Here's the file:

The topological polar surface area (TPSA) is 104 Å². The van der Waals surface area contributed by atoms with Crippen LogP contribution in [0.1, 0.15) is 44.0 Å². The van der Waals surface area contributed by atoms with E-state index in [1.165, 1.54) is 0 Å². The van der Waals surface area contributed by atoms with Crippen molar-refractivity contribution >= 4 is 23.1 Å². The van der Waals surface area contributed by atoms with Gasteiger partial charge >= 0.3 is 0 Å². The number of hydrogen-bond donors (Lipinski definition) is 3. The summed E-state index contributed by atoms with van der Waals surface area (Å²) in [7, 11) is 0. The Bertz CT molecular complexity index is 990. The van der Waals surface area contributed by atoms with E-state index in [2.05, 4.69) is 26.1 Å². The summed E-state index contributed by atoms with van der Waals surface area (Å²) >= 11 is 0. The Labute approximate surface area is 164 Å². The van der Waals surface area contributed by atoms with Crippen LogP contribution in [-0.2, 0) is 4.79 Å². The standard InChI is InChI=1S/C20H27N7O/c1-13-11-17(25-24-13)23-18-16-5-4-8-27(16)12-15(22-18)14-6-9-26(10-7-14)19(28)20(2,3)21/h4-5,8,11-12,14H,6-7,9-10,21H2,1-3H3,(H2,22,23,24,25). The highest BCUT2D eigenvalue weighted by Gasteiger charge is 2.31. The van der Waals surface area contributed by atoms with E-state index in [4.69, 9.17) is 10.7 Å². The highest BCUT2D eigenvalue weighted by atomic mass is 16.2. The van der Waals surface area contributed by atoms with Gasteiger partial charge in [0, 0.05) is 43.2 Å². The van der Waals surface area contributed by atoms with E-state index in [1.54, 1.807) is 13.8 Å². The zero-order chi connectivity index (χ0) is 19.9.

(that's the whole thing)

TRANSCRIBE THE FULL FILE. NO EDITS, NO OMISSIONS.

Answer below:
The topological polar surface area (TPSA) is 104 Å². The van der Waals surface area contributed by atoms with Crippen LogP contribution in [0.1, 0.15) is 44.0 Å². The van der Waals surface area contributed by atoms with E-state index in [1.165, 1.54) is 0 Å². The van der Waals surface area contributed by atoms with Crippen molar-refractivity contribution >= 4 is 23.1 Å². The van der Waals surface area contributed by atoms with Gasteiger partial charge >= 0.3 is 0 Å². The number of hydrogen-bond donors (Lipinski definition) is 3. The summed E-state index contributed by atoms with van der Waals surface area (Å²) in [7, 11) is 0. The Bertz CT molecular complexity index is 990. The van der Waals surface area contributed by atoms with E-state index in [2.05, 4.69) is 26.1 Å². The summed E-state index contributed by atoms with van der Waals surface area (Å²) >= 11 is 0. The Labute approximate surface area is 164 Å². The van der Waals surface area contributed by atoms with Crippen LogP contribution in [-0.2, 0) is 4.79 Å². The standard InChI is InChI=1S/C20H27N7O/c1-13-11-17(25-24-13)23-18-16-5-4-8-27(16)12-15(22-18)14-6-9-26(10-7-14)19(28)20(2,3)21/h4-5,8,11-12,14H,6-7,9-10,21H2,1-3H3,(H2,22,23,24,25). The highest BCUT2D eigenvalue weighted by Gasteiger charge is 2.31. The van der Waals surface area contributed by atoms with E-state index in [4.69, 9.17) is 10.7 Å². The highest BCUT2D eigenvalue weighted by atomic mass is 16.2. The van der Waals surface area contributed by atoms with Gasteiger partial charge in [0, 0.05) is 43.2 Å². The van der Waals surface area contributed by atoms with E-state index in [1.54, 1.807) is 13.8 Å². The zero-order chi connectivity index (χ0) is 19.9.